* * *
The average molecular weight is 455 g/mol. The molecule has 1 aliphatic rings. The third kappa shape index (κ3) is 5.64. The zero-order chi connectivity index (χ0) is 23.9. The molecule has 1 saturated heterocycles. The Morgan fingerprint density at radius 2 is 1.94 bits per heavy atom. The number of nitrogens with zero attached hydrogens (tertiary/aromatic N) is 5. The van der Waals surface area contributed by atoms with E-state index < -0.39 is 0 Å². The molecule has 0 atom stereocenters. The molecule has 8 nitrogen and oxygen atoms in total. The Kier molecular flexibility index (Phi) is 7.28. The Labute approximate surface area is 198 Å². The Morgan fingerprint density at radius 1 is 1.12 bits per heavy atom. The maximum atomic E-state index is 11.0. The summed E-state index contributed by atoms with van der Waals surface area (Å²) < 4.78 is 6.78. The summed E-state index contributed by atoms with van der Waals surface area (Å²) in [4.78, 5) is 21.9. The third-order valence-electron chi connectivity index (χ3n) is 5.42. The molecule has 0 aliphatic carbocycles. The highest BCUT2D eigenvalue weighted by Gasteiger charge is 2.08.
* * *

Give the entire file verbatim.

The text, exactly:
The average molecular weight is 455 g/mol. The molecule has 1 aliphatic rings. The third kappa shape index (κ3) is 5.64. The zero-order chi connectivity index (χ0) is 23.9. The molecule has 1 saturated heterocycles. The Morgan fingerprint density at radius 2 is 1.94 bits per heavy atom. The number of nitrogens with zero attached hydrogens (tertiary/aromatic N) is 5. The van der Waals surface area contributed by atoms with E-state index < -0.39 is 0 Å². The molecule has 0 atom stereocenters. The molecule has 8 nitrogen and oxygen atoms in total. The Kier molecular flexibility index (Phi) is 7.28. The Labute approximate surface area is 198 Å². The Morgan fingerprint density at radius 1 is 1.12 bits per heavy atom. The maximum atomic E-state index is 11.0. The summed E-state index contributed by atoms with van der Waals surface area (Å²) < 4.78 is 6.78. The summed E-state index contributed by atoms with van der Waals surface area (Å²) in [4.78, 5) is 21.9. The third-order valence-electron chi connectivity index (χ3n) is 5.42. The molecule has 0 aliphatic carbocycles. The highest BCUT2D eigenvalue weighted by Gasteiger charge is 2.08.